Microsoft Office Web Apps review: first look
We’ve been looking forward to getting to grips with the Office Web Apps ever since the first, highly impressive demos at Microsoft’s Professional Developers Conference (PDC) almost a year ago.
But do the limited apps on offer in the technical preview live up to the promise of those well-polished demos? We find out.
Excel is by far the most impressive of the applications currently on offer in the technical preview. That’s because it’s one of only two apps where you can currently edit documents online (the other being PowerPoint), and it’s the only one that allows more than one person to edit the document simultaneously.
The Excel Web App sports the same Ribbon interface as the desktop software, although in a very cut-down form. Only the Home and Insert tabs are present, and a good number of the features from those two tabs are omitted. There’s no option to generate a chart from your data, for instance, or insert a pivot table.
Plainly, then, Microsoft doesn’t want people creating complex spreadsheets from the free Web Apps. In fact, it practically admitted as much last week, when Microsoft’s Office Live product manager, Tim Kimber, told us that “if you want to get into [features such as] deep pivot tables, you should be doing it on your desktop PC.”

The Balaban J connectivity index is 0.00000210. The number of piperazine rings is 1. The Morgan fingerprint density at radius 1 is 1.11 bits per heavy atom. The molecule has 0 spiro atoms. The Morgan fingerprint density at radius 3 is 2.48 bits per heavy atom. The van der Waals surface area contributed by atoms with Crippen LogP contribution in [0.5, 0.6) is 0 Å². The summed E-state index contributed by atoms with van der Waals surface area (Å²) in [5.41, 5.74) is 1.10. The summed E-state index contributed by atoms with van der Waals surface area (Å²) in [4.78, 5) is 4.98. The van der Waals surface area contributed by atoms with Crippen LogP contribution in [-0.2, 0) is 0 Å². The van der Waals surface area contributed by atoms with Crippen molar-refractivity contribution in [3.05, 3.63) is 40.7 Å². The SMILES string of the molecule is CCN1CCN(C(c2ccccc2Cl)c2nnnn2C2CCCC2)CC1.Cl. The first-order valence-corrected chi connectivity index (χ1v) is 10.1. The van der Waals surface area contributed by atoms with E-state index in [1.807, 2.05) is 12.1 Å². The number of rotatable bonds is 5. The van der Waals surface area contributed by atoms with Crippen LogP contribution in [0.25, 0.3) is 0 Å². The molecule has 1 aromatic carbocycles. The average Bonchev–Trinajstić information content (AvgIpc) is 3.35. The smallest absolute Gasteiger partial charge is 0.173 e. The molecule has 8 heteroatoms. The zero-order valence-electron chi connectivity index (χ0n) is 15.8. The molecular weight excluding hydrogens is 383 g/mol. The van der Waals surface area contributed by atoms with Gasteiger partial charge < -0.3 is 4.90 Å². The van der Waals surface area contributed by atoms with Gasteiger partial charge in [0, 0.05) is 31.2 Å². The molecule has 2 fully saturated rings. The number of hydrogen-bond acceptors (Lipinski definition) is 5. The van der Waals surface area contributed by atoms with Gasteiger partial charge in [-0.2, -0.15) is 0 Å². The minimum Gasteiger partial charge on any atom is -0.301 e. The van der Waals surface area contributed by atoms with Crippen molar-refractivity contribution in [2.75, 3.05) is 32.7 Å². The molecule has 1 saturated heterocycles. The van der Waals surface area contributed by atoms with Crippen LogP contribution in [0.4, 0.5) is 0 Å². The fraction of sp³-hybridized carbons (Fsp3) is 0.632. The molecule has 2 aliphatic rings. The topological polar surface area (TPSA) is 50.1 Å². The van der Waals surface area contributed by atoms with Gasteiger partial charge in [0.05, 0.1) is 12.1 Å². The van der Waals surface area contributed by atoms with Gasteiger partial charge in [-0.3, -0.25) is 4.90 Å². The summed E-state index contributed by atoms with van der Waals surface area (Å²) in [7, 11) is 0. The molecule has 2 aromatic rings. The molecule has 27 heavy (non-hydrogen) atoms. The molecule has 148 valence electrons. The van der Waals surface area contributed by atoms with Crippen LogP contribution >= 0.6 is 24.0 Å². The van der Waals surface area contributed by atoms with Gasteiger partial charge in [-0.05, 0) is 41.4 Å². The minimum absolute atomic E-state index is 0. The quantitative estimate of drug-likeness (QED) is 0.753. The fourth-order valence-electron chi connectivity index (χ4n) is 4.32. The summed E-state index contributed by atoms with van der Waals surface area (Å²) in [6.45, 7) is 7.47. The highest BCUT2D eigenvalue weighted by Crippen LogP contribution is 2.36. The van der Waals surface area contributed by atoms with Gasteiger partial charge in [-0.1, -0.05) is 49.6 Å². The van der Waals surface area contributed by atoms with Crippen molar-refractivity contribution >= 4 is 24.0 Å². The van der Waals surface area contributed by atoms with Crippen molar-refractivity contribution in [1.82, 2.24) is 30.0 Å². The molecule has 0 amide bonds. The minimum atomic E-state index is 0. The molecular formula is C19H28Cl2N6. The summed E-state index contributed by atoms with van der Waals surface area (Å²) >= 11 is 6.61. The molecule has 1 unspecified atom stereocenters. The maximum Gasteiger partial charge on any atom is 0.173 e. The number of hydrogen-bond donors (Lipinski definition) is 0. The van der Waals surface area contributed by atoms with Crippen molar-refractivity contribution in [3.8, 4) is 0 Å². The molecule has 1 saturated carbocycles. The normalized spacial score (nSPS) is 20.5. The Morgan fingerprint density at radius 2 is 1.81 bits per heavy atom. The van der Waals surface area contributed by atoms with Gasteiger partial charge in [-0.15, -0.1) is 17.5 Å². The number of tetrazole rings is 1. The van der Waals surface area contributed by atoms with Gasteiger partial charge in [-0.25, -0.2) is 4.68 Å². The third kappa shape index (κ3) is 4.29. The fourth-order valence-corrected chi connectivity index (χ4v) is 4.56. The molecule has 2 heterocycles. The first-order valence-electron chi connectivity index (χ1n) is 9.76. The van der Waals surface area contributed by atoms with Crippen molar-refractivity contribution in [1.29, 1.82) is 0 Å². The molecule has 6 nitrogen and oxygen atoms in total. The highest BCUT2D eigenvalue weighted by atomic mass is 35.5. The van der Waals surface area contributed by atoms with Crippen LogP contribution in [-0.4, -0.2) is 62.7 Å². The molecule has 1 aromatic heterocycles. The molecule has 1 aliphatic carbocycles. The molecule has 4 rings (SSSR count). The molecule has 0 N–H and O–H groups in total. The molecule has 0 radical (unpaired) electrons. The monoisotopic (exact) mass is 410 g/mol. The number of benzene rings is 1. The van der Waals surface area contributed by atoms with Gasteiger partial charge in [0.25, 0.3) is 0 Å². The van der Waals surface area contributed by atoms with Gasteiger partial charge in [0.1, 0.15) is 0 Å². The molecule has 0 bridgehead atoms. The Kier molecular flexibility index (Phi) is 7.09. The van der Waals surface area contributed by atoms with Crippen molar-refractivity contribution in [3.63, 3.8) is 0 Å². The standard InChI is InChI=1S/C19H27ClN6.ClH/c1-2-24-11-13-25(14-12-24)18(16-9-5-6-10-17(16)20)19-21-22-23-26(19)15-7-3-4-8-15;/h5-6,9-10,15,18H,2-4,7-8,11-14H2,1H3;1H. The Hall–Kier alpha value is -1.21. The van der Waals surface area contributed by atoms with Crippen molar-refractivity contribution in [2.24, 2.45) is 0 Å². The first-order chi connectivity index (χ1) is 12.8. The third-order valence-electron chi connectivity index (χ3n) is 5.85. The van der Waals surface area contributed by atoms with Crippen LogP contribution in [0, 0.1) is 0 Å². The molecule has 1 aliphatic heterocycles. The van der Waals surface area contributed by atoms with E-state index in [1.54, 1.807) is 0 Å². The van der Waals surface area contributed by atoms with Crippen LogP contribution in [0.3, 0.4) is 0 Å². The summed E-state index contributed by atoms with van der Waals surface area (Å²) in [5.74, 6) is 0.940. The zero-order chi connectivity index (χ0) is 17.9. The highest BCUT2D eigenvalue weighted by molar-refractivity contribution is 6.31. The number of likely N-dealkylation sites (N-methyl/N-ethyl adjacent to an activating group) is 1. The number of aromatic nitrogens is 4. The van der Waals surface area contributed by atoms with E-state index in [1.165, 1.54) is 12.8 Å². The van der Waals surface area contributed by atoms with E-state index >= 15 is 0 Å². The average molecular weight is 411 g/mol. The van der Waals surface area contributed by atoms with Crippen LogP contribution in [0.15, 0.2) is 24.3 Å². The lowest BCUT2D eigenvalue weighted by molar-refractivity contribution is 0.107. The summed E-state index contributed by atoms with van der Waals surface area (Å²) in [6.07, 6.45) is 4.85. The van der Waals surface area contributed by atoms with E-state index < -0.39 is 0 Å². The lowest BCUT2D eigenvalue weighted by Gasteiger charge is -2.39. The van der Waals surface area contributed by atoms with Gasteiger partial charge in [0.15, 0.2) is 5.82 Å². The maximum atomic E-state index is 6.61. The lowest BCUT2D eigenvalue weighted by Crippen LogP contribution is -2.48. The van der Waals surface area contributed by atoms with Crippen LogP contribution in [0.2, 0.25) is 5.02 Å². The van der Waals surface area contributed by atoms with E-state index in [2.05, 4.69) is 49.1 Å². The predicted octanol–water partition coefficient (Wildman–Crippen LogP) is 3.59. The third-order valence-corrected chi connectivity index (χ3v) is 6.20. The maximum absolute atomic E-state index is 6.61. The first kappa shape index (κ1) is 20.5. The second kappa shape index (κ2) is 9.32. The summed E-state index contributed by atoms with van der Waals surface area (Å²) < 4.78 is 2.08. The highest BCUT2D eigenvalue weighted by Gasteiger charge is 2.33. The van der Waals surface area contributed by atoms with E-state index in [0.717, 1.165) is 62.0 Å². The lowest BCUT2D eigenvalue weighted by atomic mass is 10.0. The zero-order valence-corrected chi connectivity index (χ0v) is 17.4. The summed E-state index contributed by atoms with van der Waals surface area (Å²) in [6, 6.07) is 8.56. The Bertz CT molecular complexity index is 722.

That’s not to say the Excel Web App doesn’t have the power to cope with complex data. The online app coped impressively with the intricate formulae and conditional formatting used in our Labs feature tables, for example. Changes made to the data were reflected in dependent fields with a delay of only a half-second or so – not quite as instantaneous as the desktop software but certainly no showstopper.
The Excel Web App also dealt elegantly with features that rival Google Spreadsheet simply couldn’t cope with, such as named ranges (shown below) and displaying graphs already embedded in the imported spreadsheet (even though you can’t edit them).
Collaborative editing is equally impressive. Edits made to a spreadsheet are reflected almost instantly on the other person’s screen. There was no warning when two people attempted to edit the same field, and version control is missing, although Microsoft insists the latter will be rolled into the Web Apps eventually.
Also worth noting is the fact that Excel (and indeed PowerPoint) refused to allow edits on documents uploaded in the old Office formats (.xls and .ppt). Instead, the Web Apps demanded that a copy was saved in the new OOXML formats (.xlsx and .pptx) before edits could be made, which is a rather inconvenient faff. Not to mention a rather untactful reminder to upgrade to Office 2007 or 2010.
PowerPoint is currently the only other app where it’s possible to create documents from scratch – although why you’d want to using the Spartan feature set on offer at present is anyone’s guess.
There are no default design templates to choose from and only a limited selection of fonts. In fact, you can’t even change the background colour of the slides, which means you’ll have to put up with boring, plain white presentations. We can only presume Microsoft will add to the feature set in later releases, or else the option to start from scratch will be effectively useless.